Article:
GFSI has recently received some questions around the opportunity to converge towards a unique standard for food safety. In today’s post, we respond to these questions and explain the GFSI position on this topic.
For those who know GFSI well, you know that we provide a framework for harmonising food safety Certification Programmes, while leaving market demand to drive the creation of such programmes. We selected this model for a number of important reasons, such as tailoring programmes based on industry sector, customers and regional needs. This model focuses on the harmonisation of certification programmes’ food safety outcomes, it ensures trust in all GFSI-recognised CPOs and their acceptance by GFSI Board members and users of GFSI recognition – often summarised in “once certified, recognised everywhere”.
How we achieve this harmonisation of food safety outcomes is through the GFSI Benchmarking Requirements. This is the reference document setting the bar for Certification Programme Owners (CPOs) to achieve recognition.
At the foundation of these Benchmarking Requirements are relevant standards from internationally-recognised organisations such as Codex Alimentarius and the International Standard Organisation (ISO). These are complemented with requirements defined by food industry members and subject matter experts. A read-through of the GFSI Benchmarking Requirements will show numerous references to the ISO standards and Codex Alimentarius guidelines.
It is worth noting, however, that GFSI does not write or publish standards.
This is of critical importance and we wish to also emphasise that GFSI does not support the approach of “one standard for the food industry.” We support an open market model and understand the value of specialised industry programmes. Our objective rather is to reduce the duplication of food safety audits by fostering trust in and acceptance of all GFSI-recognised Certification Programmes.
Some of you might then wonder if this may lead to an ambition to also reduce the need for second-party audits. GFSI believes that third-party and second-party audits play complementary roles:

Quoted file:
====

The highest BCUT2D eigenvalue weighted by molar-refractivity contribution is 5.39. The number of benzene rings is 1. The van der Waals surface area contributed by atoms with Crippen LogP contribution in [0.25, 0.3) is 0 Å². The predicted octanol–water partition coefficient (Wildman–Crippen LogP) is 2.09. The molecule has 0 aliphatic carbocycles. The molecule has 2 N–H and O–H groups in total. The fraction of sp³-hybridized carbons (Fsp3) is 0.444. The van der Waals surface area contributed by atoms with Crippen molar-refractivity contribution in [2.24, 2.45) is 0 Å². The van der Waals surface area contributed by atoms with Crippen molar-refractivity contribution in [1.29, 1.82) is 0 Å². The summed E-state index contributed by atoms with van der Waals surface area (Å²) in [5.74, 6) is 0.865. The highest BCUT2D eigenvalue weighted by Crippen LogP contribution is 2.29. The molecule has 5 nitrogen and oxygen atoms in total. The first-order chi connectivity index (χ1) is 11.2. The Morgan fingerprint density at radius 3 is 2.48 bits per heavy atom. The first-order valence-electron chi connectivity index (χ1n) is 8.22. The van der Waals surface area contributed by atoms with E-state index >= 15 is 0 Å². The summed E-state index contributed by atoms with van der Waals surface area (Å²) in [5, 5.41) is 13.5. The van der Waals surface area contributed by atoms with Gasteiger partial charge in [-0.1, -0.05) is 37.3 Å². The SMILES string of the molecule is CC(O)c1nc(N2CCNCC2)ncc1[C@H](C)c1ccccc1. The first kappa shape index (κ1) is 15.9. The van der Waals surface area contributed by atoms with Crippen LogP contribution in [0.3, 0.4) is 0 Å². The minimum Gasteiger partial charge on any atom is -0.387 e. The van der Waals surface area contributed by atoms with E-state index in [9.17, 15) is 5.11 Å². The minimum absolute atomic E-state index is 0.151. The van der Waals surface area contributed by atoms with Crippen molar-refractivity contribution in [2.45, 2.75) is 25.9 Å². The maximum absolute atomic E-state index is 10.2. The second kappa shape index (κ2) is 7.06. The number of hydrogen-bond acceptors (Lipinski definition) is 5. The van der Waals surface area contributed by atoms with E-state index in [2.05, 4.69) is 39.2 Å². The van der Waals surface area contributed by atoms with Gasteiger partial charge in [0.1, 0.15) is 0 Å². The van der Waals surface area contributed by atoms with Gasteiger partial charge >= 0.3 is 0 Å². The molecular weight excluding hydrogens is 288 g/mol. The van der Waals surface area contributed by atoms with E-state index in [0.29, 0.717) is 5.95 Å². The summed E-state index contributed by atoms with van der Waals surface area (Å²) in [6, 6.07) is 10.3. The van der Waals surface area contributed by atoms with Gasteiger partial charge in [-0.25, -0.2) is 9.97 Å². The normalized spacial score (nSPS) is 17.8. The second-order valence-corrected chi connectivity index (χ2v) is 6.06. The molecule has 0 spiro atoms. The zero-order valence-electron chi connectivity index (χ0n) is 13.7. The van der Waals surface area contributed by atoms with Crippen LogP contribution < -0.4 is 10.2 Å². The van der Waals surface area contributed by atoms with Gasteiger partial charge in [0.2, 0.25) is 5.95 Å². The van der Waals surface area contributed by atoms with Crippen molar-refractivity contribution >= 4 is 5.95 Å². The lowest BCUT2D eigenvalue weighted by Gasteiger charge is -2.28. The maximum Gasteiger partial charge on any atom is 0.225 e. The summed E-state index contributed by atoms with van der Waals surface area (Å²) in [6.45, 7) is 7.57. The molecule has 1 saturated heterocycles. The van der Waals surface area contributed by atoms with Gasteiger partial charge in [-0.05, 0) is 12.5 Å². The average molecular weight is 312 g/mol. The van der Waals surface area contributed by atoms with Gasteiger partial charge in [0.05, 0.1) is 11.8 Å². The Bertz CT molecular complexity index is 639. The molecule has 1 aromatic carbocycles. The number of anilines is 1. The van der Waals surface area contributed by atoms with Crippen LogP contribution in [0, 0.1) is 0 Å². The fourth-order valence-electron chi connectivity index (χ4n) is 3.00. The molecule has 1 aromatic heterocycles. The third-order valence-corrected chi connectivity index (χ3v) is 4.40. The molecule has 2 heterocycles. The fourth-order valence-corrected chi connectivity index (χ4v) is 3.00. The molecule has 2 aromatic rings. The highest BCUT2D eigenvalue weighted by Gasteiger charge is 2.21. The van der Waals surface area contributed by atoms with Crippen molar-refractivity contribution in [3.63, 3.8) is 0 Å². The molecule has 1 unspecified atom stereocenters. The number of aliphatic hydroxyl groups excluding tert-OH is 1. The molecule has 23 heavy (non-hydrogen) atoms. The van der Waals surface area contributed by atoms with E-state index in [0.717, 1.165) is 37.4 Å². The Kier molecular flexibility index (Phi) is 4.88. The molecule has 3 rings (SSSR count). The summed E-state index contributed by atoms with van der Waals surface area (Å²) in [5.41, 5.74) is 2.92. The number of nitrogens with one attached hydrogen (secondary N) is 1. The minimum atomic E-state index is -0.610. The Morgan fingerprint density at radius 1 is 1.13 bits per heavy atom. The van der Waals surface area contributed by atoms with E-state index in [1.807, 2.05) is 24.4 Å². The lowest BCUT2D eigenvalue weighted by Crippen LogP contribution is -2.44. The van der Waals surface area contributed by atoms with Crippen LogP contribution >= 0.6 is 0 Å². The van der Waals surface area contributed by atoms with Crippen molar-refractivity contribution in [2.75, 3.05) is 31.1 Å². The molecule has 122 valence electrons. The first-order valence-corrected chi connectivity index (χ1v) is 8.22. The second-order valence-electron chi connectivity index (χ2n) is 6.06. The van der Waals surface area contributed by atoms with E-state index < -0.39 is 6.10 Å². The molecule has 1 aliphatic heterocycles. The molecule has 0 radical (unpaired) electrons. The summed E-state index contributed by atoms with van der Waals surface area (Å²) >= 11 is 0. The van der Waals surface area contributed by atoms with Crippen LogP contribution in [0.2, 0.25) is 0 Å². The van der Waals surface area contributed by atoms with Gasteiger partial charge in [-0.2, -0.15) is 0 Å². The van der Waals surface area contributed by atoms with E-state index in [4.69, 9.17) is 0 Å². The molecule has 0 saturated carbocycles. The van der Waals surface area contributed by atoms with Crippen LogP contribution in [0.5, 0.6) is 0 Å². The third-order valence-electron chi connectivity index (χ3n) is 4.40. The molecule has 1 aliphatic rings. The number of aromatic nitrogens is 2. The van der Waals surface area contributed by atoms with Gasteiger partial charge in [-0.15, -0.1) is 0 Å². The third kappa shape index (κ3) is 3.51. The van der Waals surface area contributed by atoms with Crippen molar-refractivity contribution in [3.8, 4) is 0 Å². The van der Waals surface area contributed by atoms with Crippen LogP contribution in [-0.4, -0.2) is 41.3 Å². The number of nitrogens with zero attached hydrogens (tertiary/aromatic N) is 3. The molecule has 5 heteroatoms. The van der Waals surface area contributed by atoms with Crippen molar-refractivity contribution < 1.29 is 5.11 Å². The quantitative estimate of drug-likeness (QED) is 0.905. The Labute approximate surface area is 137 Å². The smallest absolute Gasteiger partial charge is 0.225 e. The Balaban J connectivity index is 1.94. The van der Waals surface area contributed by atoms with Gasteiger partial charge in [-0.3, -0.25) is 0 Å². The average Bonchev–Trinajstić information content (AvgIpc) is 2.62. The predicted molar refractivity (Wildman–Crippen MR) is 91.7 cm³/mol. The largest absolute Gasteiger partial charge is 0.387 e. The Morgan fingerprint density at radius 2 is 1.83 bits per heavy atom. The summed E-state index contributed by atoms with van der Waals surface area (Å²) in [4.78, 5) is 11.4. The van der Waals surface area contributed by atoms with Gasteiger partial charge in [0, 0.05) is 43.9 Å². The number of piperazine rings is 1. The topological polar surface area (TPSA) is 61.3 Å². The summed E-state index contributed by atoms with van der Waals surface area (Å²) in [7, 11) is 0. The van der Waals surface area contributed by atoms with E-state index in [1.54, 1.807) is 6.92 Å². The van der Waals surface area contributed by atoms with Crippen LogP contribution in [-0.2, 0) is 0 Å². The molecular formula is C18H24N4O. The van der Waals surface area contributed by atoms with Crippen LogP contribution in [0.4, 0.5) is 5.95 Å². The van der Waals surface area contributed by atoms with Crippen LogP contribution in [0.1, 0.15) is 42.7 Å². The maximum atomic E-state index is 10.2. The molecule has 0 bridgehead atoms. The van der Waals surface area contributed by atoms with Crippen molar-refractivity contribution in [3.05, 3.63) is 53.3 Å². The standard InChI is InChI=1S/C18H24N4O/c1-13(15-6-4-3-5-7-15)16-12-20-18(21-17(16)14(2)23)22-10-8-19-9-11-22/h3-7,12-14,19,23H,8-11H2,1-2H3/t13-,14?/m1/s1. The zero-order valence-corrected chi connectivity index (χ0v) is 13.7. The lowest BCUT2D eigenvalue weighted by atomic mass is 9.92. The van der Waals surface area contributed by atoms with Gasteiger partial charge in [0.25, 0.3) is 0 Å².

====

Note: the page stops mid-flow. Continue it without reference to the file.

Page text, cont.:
- Third-party audits are an independent and systematic verification of the alignment of an organisation’s system/product to common and internationally recognised standards;
- Customer/second-party audits focus on key customer/brand differentiators; they may also have a targeted scope to investigate a specific issue or validate practice of particular risk for the customer.
Certification to any of the GFSI-recognised Certification Programmes guarantees a robust food safety system; it provides a means by which food safety elements should be unnecessary in standards from customers whose suppliers are certified to a GFSI-recognised certification programme. On the other hand, the customer/second-party audit is justified by its link to a brand/company differentiator. This does not prevent customers from raising concerns on food safety practices when visiting a site, referring to the aforementioned international standards, and/or the third-party standard this site may be certified against. In fact, this is an essential component of monitoring the performance of third-party certification to a GFSI-recognised Certification Programme, and drive continuous improvement.
|GFSI-recognised Third-Party Audit||Customer/second-party audit|
|Verification at a point in time of an organisation’s food safety management system and Good Industry Practice (GMP, GAP), and their compliance to it
● HACCP (Codex Alimentarius)
● GMP, GAP (Codex Alimentarius, OIE)
● FSMS: food fraud, food defence, incident management, resource
|Verification at a point in time of a supplier’s compliance to customer expectations:
● Compliance to specification
● Quality management
● Product development
● Compliance to codes of conducts, corporate responsibility
● B2B relationship
● Targeted issue and process validation